You Can Taste the Price


The hamburger pictured above is from a fancy restaurant. It costs $17. And it probably tastes good. No, it has to — who would pay $17 for a burger and fries which didn’t? No one, at least not twice.

That makes sense: in order to stay in business with an expensive menu, whatever you’re selling better make for a good dining experience. But at some point, our palates can’t really discern between foods. When that happens, other signals take over. And at times, those signals can be so powerful that it overwhelms the rest of the experience. For example, would the same burger and fries above taste as good if they cost, say, $4? Maybe not.

In the fall of 2014, the Journal of Sensory Studies published a paper which investigated the effect on a meal’s price on a diner’s experience, and specifically, on how the diners rated their meals. The researchers teamed up with an all-you-can-eat buffet Italian buffet which offered unlimited pizza to its customers, and invited a bunch of people — 139, to be exact — to partake in a chow down. Afterward, each of the 139 customers was asked to rate the experience. There was only one wrinkle: some of the customers paid $4 for the privilege while others paid $8. And no, the former group didn’t know that they were getting a 50%-off deal. (Similarly, the latter didn’t know that they were paying twice as much as the other group.)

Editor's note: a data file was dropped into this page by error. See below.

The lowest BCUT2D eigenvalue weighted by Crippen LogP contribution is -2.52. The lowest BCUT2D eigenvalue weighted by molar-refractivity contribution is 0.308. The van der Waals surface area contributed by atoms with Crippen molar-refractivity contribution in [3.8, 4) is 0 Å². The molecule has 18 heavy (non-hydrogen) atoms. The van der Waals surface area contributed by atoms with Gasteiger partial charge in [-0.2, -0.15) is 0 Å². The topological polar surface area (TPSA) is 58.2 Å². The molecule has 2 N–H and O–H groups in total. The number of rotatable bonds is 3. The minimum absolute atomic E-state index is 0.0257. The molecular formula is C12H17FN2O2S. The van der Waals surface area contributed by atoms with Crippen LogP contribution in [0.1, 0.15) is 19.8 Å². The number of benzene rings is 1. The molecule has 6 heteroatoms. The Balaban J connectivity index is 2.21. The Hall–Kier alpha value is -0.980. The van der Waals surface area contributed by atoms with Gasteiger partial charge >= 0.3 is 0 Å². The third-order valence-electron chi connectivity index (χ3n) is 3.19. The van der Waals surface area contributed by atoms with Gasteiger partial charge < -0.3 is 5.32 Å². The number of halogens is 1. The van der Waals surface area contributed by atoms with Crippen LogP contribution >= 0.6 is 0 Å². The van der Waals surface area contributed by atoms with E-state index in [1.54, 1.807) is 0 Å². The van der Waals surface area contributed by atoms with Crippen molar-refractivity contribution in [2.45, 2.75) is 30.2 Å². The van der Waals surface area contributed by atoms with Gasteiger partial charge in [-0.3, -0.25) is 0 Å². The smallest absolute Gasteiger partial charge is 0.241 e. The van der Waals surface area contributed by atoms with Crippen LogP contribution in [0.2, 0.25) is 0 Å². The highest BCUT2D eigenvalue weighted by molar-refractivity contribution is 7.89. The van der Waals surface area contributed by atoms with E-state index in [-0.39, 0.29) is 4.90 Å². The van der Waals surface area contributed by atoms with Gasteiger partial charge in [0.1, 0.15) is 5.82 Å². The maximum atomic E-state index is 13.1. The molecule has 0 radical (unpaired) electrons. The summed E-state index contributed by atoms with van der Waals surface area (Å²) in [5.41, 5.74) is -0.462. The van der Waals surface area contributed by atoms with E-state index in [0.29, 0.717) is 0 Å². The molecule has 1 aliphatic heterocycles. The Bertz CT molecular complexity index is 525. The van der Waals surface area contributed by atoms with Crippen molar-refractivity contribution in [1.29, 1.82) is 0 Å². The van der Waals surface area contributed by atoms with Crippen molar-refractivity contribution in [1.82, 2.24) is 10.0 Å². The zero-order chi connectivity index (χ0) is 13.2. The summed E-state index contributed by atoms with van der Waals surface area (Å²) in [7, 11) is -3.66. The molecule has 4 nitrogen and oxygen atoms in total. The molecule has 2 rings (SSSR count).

So, who liked their meal more? The ones who paid double, per the Atlantic: “Those who paid $8 rated the pizza 11 percent tastier than those who paid $4. Moreover, the latter group suffered from greater diminishing returns—each additional slice of pizza tasted worse than that of the $8 group.” Yes, even though they paid twice as much for the exact same product, the $8 group had a better time — and thought they got a better deal, even though objectively, it wasn’t.

What’s going on here? In a press release about the study, one of the authors of the paper, a Cornell professor named Dr. David Just, explained that, basically, a quality experience at a $4 all-you-can-eat pizzafest is simply too good to be true: “People set their expectation of taste partially based on the price — and it becomes a self-fulfilling prophecy. If I didn’t pay much it can’t be that good.”

So that $17 burger? It may taste good because of its high quality ingredients, a superior recipe, and better preparation than a $5 burger at a less fancy joint. Or maybe you’ve just convinced yourself that it does because hey, you paid $17 for it, and you had to have gotten your money’s worth… right?

Bonus Fact: In the study above, both the $4 and $8 groups ate the same amount of pizza — the difference in price didn’t change how much they ate. But what would happen if the $4 group knew that they were getting pizza at a discount? It turns out, they eat less. The above study isn’t the only one on all-you-can-eat buffets by Professor Just. In 2011, he and his Cornell colleague, Dr. Brian Wansink (who was also a co-author on the paper above) investigated that problem and found that the people paying full price ate about 4.09 slices per person while those eating for cheaper were “satisfied” at about 2.95 pieces a piece.

From the Archives: Thirty Minutes or Less: The pizza that saved lives.

Take the Quiz: Name the largest pizza chains in the United States.

Related: “Mindless Eating: Why We Eat More Than We Think” by Brian Wansink, cited above. The book discusses a bunch of different signals that we process in lieu of going by taste and the like (for example, Dr. Wansinks explores whether “music or the color of the room influences how much we eat.”) More than 450 reviews averaging 4.6 stars.